Along Harvard Avenue. Again.
For being the only journalist on Boston that appears to find this story worth reporting.
Not to mention the fact that the BPD seems to feel its perfectly okay to just let people figure their own way out through the traffic lightless intersections. Yesterday there was one cop at brighton and harvard directing traffic. Today, nothing.
Is that traffic seems to actually be moving fine and (somewhat) democratically. However, the guy behind me in the blue Nissan who blew his horn at me, as I am (expletive) legally obligated to do at the STOP SIGN that a malfunctioning signal serves as, is welcome to turn in his license and stick the horn up his (expletive.)
It is kind of funny that the traffic never seems to move better for both cars and pedestrians than when the power is out
Every time the power goes out there we get to see a kind of natural experiment in whether those traffic lights are actually useful.
I talk to some people and they get really worried without having the "law and order" of traffic lights... but the funny thing is that everything seems to work itself out anyway. There wasn't even any real back-up either, just a slow and steady movement. And people were getting across the street as they usually do -- without any help from the unreliable walk signals.
My hypothesis is that drivers go slower when they're uncertain, and having no lights causes a lot of uncertainty. It's well known that the certainty that traffic lights provide often leads to a lot of nasty accidents (T-bone wrecks) when the assumptions drivers made prove wrong. This is also why roundabouts tend to be safer than lights.
There's also some anecdotal evidence from towns that removed all signals and saw an improvement.
I don't know if it would work here, but it's intriguing.
When a normally functioning traffic light at a busy intersection goes out, I get the sense that yes, people sort of pull together through these difficult times and figure out how to get everyone through that intersection. Give it time and patterns/expectations get established just as strongly as when the light is working. Just like at a busy 4 way stop intersection -- people start rolling through behind the guy in front of them with the idea that "Hey, I already stopped when he did, so now I can go." It quickly becomes survival of the assholist over the vehicularly timid, as opposed to some sort of post 9-11 "let's pull together during the failure of our social institutions" that temporarily reigns at an out light.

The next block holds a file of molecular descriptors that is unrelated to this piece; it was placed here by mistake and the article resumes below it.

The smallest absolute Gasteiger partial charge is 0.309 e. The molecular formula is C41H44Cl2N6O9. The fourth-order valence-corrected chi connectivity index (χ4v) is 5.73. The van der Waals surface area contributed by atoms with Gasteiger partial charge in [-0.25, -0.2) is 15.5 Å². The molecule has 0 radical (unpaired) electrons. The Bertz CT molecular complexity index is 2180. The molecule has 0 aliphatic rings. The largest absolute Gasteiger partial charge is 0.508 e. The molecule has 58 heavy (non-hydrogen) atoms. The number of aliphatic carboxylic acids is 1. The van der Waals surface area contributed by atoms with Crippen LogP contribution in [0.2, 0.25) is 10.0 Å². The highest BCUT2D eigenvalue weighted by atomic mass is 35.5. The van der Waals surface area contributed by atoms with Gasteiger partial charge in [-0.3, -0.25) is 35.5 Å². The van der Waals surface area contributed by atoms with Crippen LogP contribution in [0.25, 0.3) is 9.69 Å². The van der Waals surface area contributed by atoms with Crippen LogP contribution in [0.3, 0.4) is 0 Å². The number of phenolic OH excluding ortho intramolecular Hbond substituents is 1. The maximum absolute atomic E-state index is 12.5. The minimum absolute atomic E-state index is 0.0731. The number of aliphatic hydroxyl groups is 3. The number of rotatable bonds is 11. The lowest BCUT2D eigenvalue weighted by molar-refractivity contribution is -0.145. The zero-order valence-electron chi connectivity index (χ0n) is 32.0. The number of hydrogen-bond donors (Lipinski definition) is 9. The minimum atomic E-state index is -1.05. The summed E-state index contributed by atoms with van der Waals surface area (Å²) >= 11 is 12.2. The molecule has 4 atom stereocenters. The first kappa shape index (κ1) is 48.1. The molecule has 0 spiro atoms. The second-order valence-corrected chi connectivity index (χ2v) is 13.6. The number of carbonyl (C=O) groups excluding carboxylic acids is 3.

So given that the average Boston driver is an asshole (present company included) I lean towards thinking that streetlights at really busy intersections are necessary things. On the other hand, I'm all for rotaries -- Darwin on a spin cycle!
I've posted an article from Who Taught You How to Drive on boston.com here about this before. There is no law saying that you need to stop at a traffic light that's out, just merely proceed with caution.
From the MA RMV Driver's Handbook, page 82:
Traffic Lights Not Working
If traffic signals are not working, they will simply flash red or yellow lights. When this happens, follow the rules for flashing lights. If signals are blacked out and not functioning, be cautious and proceed as though there is a stop sign in all directions. Go when it is safe.
You do see where it clearly states that you should treat a non-working traffic light as a stop sign in all directions? It's drivers like you that we all struggle with.
The Globe did post a story, even if kind of buried on a page not everybody knows about.
of needing to turn at Fordham and Brighton three times today. It was dangerous as hell, but surprisingly orderly.
Does anyone know what's going on? I saw NSTAR had the generators up and a lot of the businesses seemed to be semi-working.
I live a few blocks away from there, and we've been having horrible power surges and brownouts all summer. It was so bad at one point we couldn't use the microwave- there physically wasn't enough juice to power it. I hope they've solved the problem!
I'm a local, and these sort of things were happening there over 30 years ago. Particularly the area right at Chester street and Brighton Ave., which keeps having to be repaired on an emergency basis all the time.
Also - I got this from a couple of workers decades ago - Summit Hill leading down towards Harvard street is slumping, so they keep having repetitious outages there as well.
Hope that (partially) helps.
Still no power in my building - 15 north beacon - and Nstar couldn't give me a timetable for its return. Yesterday, the power was out for seven hours during the day and then we lost power again late last night, and it's been roughly 9 hours and counting today.